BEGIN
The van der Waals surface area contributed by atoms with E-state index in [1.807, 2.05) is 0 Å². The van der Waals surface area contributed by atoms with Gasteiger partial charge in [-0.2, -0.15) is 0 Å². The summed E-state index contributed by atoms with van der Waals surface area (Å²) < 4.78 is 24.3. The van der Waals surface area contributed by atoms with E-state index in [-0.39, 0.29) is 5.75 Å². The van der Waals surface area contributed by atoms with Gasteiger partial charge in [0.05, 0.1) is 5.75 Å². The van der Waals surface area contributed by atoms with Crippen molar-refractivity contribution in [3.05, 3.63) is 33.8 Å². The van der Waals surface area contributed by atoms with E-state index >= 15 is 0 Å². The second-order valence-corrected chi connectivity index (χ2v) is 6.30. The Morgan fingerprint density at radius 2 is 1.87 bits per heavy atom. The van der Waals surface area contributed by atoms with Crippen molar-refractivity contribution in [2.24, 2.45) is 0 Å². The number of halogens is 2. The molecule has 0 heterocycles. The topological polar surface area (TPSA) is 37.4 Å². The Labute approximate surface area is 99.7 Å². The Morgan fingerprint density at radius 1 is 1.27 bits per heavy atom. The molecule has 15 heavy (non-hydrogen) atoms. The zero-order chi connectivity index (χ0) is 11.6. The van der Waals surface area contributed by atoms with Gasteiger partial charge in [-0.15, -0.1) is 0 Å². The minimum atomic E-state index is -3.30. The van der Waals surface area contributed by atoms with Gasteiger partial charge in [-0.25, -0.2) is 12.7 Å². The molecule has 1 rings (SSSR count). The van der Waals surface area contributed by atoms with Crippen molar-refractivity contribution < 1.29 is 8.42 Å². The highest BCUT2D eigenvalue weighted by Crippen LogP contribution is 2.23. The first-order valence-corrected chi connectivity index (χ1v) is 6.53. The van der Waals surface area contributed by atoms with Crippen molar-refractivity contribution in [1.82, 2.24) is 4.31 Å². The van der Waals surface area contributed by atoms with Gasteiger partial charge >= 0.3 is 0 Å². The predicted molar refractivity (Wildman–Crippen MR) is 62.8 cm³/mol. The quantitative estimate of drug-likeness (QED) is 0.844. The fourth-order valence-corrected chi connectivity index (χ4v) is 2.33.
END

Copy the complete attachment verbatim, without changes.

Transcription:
The van der Waals surface area contributed by atoms with E-state index in [1.807, 2.05) is 0 Å². The van der Waals surface area contributed by atoms with Gasteiger partial charge in [-0.2, -0.15) is 0 Å². The summed E-state index contributed by atoms with van der Waals surface area (Å²) < 4.78 is 24.3. The van der Waals surface area contributed by atoms with E-state index in [-0.39, 0.29) is 5.75 Å². The van der Waals surface area contributed by atoms with Gasteiger partial charge in [0.05, 0.1) is 5.75 Å². The van der Waals surface area contributed by atoms with Crippen molar-refractivity contribution in [3.05, 3.63) is 33.8 Å². The van der Waals surface area contributed by atoms with E-state index >= 15 is 0 Å². The second-order valence-corrected chi connectivity index (χ2v) is 6.30. The Morgan fingerprint density at radius 2 is 1.87 bits per heavy atom. The van der Waals surface area contributed by atoms with Crippen molar-refractivity contribution in [2.24, 2.45) is 0 Å². The number of halogens is 2. The molecule has 0 heterocycles. The topological polar surface area (TPSA) is 37.4 Å². The Labute approximate surface area is 99.7 Å². The Morgan fingerprint density at radius 1 is 1.27 bits per heavy atom. The molecule has 15 heavy (non-hydrogen) atoms. The zero-order chi connectivity index (χ0) is 11.6. The van der Waals surface area contributed by atoms with Gasteiger partial charge in [-0.15, -0.1) is 0 Å². The minimum atomic E-state index is -3.30. The van der Waals surface area contributed by atoms with Gasteiger partial charge in [-0.25, -0.2) is 12.7 Å². The molecule has 1 rings (SSSR count). The van der Waals surface area contributed by atoms with Crippen molar-refractivity contribution < 1.29 is 8.42 Å². The highest BCUT2D eigenvalue weighted by Crippen LogP contribution is 2.23. The first-order valence-corrected chi connectivity index (χ1v) is 6.53. The van der Waals surface area contributed by atoms with Crippen molar-refractivity contribution in [1.82, 2.24) is 4.31 Å². The van der Waals surface area contributed by atoms with Gasteiger partial charge >= 0.3 is 0 Å². The predicted molar refractivity (Wildman–Crippen MR) is 62.8 cm³/mol. The quantitative estimate of drug-likeness (QED) is 0.844. The fourth-order valence-corrected chi connectivity index (χ4v) is 2.33.